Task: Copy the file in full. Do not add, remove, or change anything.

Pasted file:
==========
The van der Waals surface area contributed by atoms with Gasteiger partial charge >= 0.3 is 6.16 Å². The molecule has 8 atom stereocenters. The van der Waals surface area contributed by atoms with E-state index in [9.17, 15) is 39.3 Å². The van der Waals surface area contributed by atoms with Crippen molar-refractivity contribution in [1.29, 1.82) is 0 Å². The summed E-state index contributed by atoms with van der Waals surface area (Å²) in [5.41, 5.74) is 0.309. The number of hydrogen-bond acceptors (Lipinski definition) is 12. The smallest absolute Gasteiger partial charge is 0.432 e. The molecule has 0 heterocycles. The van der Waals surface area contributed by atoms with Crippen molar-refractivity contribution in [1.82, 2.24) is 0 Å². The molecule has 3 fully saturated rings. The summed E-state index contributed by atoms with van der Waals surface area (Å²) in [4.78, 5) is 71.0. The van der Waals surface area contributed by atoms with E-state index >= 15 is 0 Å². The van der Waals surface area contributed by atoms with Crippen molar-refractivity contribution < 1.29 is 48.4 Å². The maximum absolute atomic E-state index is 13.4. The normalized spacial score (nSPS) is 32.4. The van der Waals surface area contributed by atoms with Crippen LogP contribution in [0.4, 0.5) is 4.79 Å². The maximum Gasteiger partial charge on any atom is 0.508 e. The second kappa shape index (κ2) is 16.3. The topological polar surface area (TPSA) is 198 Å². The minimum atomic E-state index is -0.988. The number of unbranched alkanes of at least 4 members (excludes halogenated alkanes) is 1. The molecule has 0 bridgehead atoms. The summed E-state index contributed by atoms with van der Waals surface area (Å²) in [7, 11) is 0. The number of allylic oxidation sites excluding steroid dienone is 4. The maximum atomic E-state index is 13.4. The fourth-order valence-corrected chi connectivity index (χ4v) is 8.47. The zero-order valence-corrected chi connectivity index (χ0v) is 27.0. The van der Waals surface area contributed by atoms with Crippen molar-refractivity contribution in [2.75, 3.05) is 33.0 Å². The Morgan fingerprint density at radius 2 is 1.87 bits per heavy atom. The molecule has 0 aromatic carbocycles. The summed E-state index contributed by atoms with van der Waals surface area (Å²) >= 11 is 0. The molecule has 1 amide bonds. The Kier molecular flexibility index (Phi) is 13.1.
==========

The van der Waals surface area contributed by atoms with Gasteiger partial charge >= 0.3 is 6.16 Å². The molecule has 8 atom stereocenters. The van der Waals surface area contributed by atoms with E-state index in [9.17, 15) is 39.3 Å². The van der Waals surface area contributed by atoms with Crippen molar-refractivity contribution in [1.29, 1.82) is 0 Å². The summed E-state index contributed by atoms with van der Waals surface area (Å²) in [5.41, 5.74) is 0.309. The number of hydrogen-bond acceptors (Lipinski definition) is 12. The smallest absolute Gasteiger partial charge is 0.432 e. The molecule has 0 heterocycles. The van der Waals surface area contributed by atoms with Crippen molar-refractivity contribution in [1.82, 2.24) is 0 Å². The molecule has 3 fully saturated rings. The summed E-state index contributed by atoms with van der Waals surface area (Å²) in [4.78, 5) is 71.0. The van der Waals surface area contributed by atoms with E-state index >= 15 is 0 Å². The van der Waals surface area contributed by atoms with Crippen molar-refractivity contribution < 1.29 is 48.4 Å². The maximum absolute atomic E-state index is 13.4. The normalized spacial score (nSPS) is 32.4. The van der Waals surface area contributed by atoms with Crippen LogP contribution in [0.4, 0.5) is 4.79 Å². The maximum Gasteiger partial charge on any atom is 0.508 e. The second kappa shape index (κ2) is 16.3. The topological polar surface area (TPSA) is 198 Å². The minimum atomic E-state index is -0.988. The number of unbranched alkanes of at least 4 members (excludes halogenated alkanes) is 1. The molecule has 0 bridgehead atoms. The summed E-state index contributed by atoms with van der Waals surface area (Å²) in [7, 11) is 0. The number of allylic oxidation sites excluding steroid dienone is 4. The maximum atomic E-state index is 13.4. The fourth-order valence-corrected chi connectivity index (χ4v) is 8.47. The zero-order valence-corrected chi connectivity index (χ0v) is 27.0. The van der Waals surface area contributed by atoms with Crippen molar-refractivity contribution in [2.75, 3.05) is 33.0 Å². The Morgan fingerprint density at radius 2 is 1.87 bits per heavy atom. The molecule has 0 aromatic carbocycles. The summed E-state index contributed by atoms with van der Waals surface area (Å²) >= 11 is 0. The molecule has 1 amide bonds. The Kier molecular flexibility index (Phi) is 13.1.